Heidegger's Glasses by Thaisa Frank

8/10 An ambitious and fascinating look at the collapse of the German Reich.

Heidegger's Glasses, by two-time PEN award-winner Thaisa Frank, offers an ambitious and fascinating look at the life of a group a translators, living in a bizarre underground compound, during the collapse of the German Reich at the end of World War II.

The Third Reich's strong reliance on the occult and its obsession with the astral plane has led to the formation of this “Compound of Scribes” and the translators are responsible for the answering of letters written to those eventually killed in the concentration camps.

Into this covert compound comes a letter written by eminent philosopher Martin Heidegger to his optometrist, a man now lost in the dying thralls of Auschwitz. Heidegger's letter sparks a series of events that will ultimately threaten the safety and well being of the entire compound.

I have already mentioned that I found this book to be ambitious and I think that this is why I found my reading experience to be a little mixed. There was much that I liked a great deal but also certain points that left me a little confused. Heidegger's Glasses is a book that you should certainly read and therefore make up your own mind - I say this because I believe that no two readers will have the same experience. 

After I have read a book I normally ask myself two simple questions - Am I glad I read it? Have I gained anything positive from reading it? On both counts I would say yes without any hesitation. Despite its dark and upsetting themes it is a book that still manages to leave one full of hope, and reliving the horrors that were experienced by so many during this time in our history made me extremely relieved that my family exists in far, far safer times. Whilst reading Heidegger's Glasses I spent a great deal of time reading up on the concentration camps and the experiences of those who survived. This is another feather in this book's cap - any book that makes you research history in greater detail is worthy of great commendation.

Much of the book takes place within the aforementioned compound of scribes. Built by a famous architect, it is a setting that cannot fail but capture the imagination. I do not know if it had any basis in reality and this where Thaisa Frank shows herself to be a very fine author – I was never sure whether what I was reading was history or fiction, so cleverly are the two merged together.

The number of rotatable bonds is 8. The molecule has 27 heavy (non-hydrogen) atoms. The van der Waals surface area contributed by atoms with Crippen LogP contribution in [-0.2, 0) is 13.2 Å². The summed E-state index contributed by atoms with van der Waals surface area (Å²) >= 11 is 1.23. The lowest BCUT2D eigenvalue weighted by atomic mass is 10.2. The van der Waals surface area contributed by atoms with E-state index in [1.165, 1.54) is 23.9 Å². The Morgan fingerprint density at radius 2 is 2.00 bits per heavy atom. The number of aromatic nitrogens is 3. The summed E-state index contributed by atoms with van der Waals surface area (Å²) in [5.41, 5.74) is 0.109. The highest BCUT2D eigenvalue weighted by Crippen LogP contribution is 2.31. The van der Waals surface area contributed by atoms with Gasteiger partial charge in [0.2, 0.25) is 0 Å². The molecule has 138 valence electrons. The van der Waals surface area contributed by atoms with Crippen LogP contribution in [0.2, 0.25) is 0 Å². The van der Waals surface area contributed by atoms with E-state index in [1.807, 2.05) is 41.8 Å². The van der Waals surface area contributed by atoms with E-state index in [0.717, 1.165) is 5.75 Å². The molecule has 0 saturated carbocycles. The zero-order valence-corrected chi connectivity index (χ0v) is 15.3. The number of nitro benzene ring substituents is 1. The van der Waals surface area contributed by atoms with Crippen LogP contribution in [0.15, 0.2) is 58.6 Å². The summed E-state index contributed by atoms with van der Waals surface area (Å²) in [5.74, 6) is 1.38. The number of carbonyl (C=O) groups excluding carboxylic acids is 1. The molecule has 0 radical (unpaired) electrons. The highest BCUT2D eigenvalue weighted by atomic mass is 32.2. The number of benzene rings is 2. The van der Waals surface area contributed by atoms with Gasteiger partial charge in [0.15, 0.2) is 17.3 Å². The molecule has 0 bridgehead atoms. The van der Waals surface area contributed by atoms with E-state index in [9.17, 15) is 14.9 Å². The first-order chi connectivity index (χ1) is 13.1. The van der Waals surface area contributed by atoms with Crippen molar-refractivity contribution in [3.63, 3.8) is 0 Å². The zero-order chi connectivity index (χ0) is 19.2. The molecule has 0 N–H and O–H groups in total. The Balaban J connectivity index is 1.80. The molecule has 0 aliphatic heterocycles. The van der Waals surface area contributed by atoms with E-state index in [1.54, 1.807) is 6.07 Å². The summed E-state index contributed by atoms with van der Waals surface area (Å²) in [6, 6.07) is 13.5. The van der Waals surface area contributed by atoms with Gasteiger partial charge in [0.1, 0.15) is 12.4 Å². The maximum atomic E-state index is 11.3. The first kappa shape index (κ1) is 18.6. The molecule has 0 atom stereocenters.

This brief extract is useful at further describing the compound and of showing Frank's writing style:

“There was a rose-coloured cobblestone street lit by tall gas lamps. There was a canopy of fake sky with a sun that rose and set, and stars that duplicated the constellations on Hitler's birthday. There were mahogany doors and wrought-iron benches. The mine was sequestered by a narrow road and concealed by a shepherd's hut.”
Heidegger's Glasses

Another strength was the poignant inclusion, at the beginning of each chapter, of the letters written to those eventually killed in the concentration camps. Initially these are heart braking, being as innocents with no idea of the horrors that awaits them. Here is an example:

“Dearest Mishka,
Please don't worry about us: The children are fine and the food is delicious – thick soup with dark bread. There's also a beautiful forest here. They're taking a group of us on a walk in a few minutes. You'll have to join us, even if we won't be here to welcome you.
Heidegger's Glasses

Unfortunately there were a couple of things that held back my full involvement in the book. The main problem was that I felt there was a lack of clarity as to exactly it was the scribes did and why they were doing it, it just didn't seem to make complete sense. I kind of got the gist but never fully understood it. The other downside was that I, as someone who has never studied philosophy in any way of form, felt two things: one was that I was missing something really important due to this lack of understanding and two, that I felt slightly alienated, that the book wasn't really written for me and that it was perhaps more for scholars.

But even so, despite possibly missing some of the book's most profound points, I found the reading experience extremely rewarding. It contains some genuinely excellent and moving moments and the blending of fact and fiction is done seamlessly with great skill.

As part of the further research I did I came across a comment made by a survivor from one of the extermination camps. She mentioned that nothing made her happier than hearing a child say they were bored, as it meant that they were safe. The next time that I heard my four-year-old daughter utter that very phrase I felt a thrill go through me at the knowledge that she was indeed a very safe and very lucky little girl – and it Thaisa Frank and Heidegger's Glasses that I must thank for this more insightful outlook. I would recommend this book to all but highly recommend it those with an interest in philosophy. It is an excellent debut novel and I look forward to reading Ms Frank's future works.

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